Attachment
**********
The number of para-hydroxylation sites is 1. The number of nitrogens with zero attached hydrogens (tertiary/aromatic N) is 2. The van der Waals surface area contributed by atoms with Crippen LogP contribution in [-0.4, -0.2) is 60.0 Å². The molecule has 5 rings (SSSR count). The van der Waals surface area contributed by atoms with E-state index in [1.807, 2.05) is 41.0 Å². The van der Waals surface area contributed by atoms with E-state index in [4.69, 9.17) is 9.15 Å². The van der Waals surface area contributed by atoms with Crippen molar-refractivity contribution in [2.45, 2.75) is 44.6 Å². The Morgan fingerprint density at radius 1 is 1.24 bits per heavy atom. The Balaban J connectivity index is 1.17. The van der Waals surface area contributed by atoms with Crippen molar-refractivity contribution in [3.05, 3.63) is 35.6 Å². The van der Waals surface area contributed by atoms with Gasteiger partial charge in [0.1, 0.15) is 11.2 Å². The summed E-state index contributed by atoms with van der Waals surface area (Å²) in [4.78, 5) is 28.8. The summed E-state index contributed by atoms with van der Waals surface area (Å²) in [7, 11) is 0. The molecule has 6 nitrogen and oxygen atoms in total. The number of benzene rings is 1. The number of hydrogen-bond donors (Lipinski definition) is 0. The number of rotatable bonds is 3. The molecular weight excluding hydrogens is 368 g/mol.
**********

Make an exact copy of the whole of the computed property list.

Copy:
The number of para-hydroxylation sites is 1. The number of nitrogens with zero attached hydrogens (tertiary/aromatic N) is 2. The van der Waals surface area contributed by atoms with Crippen LogP contribution in [-0.4, -0.2) is 60.0 Å². The molecule has 5 rings (SSSR count). The van der Waals surface area contributed by atoms with E-state index in [1.807, 2.05) is 41.0 Å². The van der Waals surface area contributed by atoms with E-state index in [4.69, 9.17) is 9.15 Å². The van der Waals surface area contributed by atoms with Crippen molar-refractivity contribution in [2.45, 2.75) is 44.6 Å². The Morgan fingerprint density at radius 1 is 1.24 bits per heavy atom. The Balaban J connectivity index is 1.17. The van der Waals surface area contributed by atoms with Crippen molar-refractivity contribution in [3.05, 3.63) is 35.6 Å². The van der Waals surface area contributed by atoms with Gasteiger partial charge in [0.1, 0.15) is 11.2 Å². The summed E-state index contributed by atoms with van der Waals surface area (Å²) in [4.78, 5) is 28.8. The summed E-state index contributed by atoms with van der Waals surface area (Å²) in [7, 11) is 0. The molecule has 6 nitrogen and oxygen atoms in total. The number of benzene rings is 1. The number of hydrogen-bond donors (Lipinski definition) is 0. The number of rotatable bonds is 3. The molecular weight excluding hydrogens is 368 g/mol.